$30 per 15-minute sessions
$60 per 30-minute sessions
$120 per 60-minute session
$180 per 90 minute session
$30 for each additional participant
Payment- Cash, check and all major credit cards accepted for payment. We are also FSA and HSA eligible.
Insurance- We DO NOT participate directly with insurance companies. You are able to download all of your receipts and invoices at your convenience from our portal in order to give them to your insurance company for reimbursement according to your out of network benefits, if you choose to do so. Services may be reimbursable in full or in part by your health insurance. Please check your coverage carefully by asking the following questions:
- Do I have out of network mental health insurance benefits?
- What is my deductible and has it been met?
- How many sessions per year does my health insurance cover?
- What is the coverage amount per therapy session?
- Is approval required from my primary care physician?
Cancellation Policy- If you do not show up for your scheduled therapy appointment, and you have not notified us at least 24 hours in advance, you will be required to pay the full cost of the session.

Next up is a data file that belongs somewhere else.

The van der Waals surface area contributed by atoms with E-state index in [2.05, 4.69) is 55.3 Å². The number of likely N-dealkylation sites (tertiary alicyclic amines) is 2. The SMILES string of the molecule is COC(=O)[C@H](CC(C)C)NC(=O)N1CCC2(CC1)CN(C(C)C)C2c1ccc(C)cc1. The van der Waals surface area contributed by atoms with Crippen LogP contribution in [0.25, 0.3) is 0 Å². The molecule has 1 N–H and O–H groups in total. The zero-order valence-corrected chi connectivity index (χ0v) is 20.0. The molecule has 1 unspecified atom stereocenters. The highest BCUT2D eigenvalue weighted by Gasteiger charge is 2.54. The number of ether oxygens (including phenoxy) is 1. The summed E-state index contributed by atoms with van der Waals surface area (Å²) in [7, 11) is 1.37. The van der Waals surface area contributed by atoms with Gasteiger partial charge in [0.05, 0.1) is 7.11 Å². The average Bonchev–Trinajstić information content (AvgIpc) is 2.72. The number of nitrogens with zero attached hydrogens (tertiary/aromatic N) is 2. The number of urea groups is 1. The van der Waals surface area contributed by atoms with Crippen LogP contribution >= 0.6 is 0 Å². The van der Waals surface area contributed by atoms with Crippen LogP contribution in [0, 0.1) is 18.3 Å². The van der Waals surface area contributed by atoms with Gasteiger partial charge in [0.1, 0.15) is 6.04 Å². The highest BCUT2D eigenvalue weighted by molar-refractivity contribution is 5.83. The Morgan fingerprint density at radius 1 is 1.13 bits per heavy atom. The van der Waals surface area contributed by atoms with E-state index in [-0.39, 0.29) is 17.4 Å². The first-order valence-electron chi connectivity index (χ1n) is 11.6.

Request a therapy appointment online here. Please also tell us in the message when the best times are for you to have therapy. Our practice caters to busy people. We offer convenient evening, weekend, and morning sessions. We believe “working in a session of counseling” should be as easy as working in a set at the gym. You shouldn’t have to put your life on hold to take time for your personal development.
Why don’t we participate with insurance companies?
Your information remains in your control. When insurance companies provide payment directly to the provider who renders services to the insured, the insurance company is entitled to copies of the records kept by the therapist to prove medical necessity. They don’t often ask for these records, but they can.
You may not be “mentally ill.” There is no shame in having a mental illness. In fact, more than 20% of the population has at least one. However, many people come to therapy to better cope with a situation or life challenge. If this is you, and you’re not technically “ill”, your insurance may refuse to pay and you may not know until you have had several sessions. You are then responsible for all of the payments. It is also common practice for the therapist to search for enough symptoms to justify a mental illness diagnosis so that the client can get help through their insurance for the stressors that may significantly reduce their quality of life. This means that 1. You now have a documented mental health diagnosis in your record and 2. If your insurance company decides that they want to audit your files, they may decide that there wasn’t truly enough to justify the diagnosis and they can legally take back all of the payments they made on your behalf to your therapist. You are then responsible for paying for all of the sessions you have had while thinking those sessions were going to be covered!